Report warns of growing threat from TTP and affiliated groups that are now primarily based in Afghanistan
Pakistan on Sunday emphasized that a United Nations report highlighting the presence of various terrorist groups in Afghanistan had vindicated Islamabad’s longstanding position of the threat they posed for the entire region.
Last week, the U.N. Analytical and Monitoring Team issued its 27th Report, noting that the Tehreek-e-Taliban Pakistan was now primarily based in Afghanistan, and had carried out over 100 cross-border attacks in the past three months. The report, which was submitted to the U.N. Security Council, hails Pakistan’s efforts to combat terrorist groups acting in the Pak-Afghan region.
In his statement, Foreign Office spokesman Zahid Hafeez Chaudhri said the report had validated Pakistan’s stance on the regional threat posed by groups such as TTP, Jamaatul Ahrar, Hizbul Ahrar and their affiliates. He said that Pakistan had, in the past, “drawn the attention of the international community to the support provided to TTP and its affiliates by hostile intelligence agencies,” in a seeming reference to India. Last year, Pakistan had unveiled a dossier providing “irrefutable” evidence of Delhi funding and fomenting terrorism. It had noted that such groups were largely based in Afghanistan.
“Pakistan has also raised the issue of cross-border attacks carried out by TTP on security forces deployed on its side of the border,” read the statement. “Pakistan acknowledges [monitoring team’s] efforts in exposing the hostile agencies’ sponsored collusion of anti-Pakistan elements in Afghanistan,” it said, adding that Islamabad expected Kabul to launch “a dedicated effort to neutralize the threat” emanating from Afghanistan.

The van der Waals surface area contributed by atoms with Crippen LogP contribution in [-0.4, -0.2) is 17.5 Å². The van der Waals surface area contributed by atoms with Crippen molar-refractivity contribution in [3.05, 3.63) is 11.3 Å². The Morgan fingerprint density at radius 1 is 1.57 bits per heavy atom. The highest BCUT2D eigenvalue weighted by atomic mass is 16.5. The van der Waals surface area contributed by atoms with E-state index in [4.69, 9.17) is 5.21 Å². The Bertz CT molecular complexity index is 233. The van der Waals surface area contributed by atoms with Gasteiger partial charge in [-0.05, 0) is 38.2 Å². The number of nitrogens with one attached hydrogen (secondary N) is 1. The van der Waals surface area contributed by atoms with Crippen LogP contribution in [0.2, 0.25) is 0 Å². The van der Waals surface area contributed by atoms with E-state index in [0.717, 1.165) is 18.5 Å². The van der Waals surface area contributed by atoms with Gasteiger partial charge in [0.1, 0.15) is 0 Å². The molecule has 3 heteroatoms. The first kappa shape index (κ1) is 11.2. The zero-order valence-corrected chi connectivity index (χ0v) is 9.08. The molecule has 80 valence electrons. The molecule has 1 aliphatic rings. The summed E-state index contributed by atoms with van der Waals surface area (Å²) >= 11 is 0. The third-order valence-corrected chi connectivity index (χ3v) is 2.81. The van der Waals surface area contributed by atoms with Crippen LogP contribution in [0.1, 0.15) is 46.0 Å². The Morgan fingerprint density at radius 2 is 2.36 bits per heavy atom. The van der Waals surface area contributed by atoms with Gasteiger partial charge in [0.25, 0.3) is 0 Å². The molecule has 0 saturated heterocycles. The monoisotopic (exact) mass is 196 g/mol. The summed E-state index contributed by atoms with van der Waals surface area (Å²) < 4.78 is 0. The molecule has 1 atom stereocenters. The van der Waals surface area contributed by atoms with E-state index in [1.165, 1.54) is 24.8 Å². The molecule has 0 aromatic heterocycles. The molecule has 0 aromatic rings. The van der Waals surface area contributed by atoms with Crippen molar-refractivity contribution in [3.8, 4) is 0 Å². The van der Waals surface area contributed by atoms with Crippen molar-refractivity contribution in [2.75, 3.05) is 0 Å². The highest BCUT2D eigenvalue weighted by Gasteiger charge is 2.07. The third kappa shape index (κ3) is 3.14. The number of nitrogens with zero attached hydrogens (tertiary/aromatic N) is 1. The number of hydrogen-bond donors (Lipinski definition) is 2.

“Pakistan stands firm in its resolve to partner with international community against the menace of terrorism,” it added.
The U.N. report, issued on Feb. 3, praises Pakistan for arresting “individuals engaging in terrorism financing.” It also credits it for seizing assets of those “individuals and entities” who have been designated as terrorist by various U.S. and U.N. agencies. Summarizing TTP activities in Afghanistan, it warns of the terror outfit’s splinter groups finding new common ground in the war-torn state.
“Five entities pledged allegiance to TTP in July and August , including the Shehryar Mehsud group, Jamaatul Ahrar, Hizbul Ahrar, the Amjad Farooqi group and the Usman Saifullah group [Lashkar-e- Jhangvi],” reads the report, adding that this “enhances” the threat posed by the TTP not only to Pakistan, but also the wider South Asian region.
“TTP was responsible for more than 100 cross-border attacks between July and October 2020,” claims the report, adding that the TTP is estimated to have 2,500 to 6,000 active members.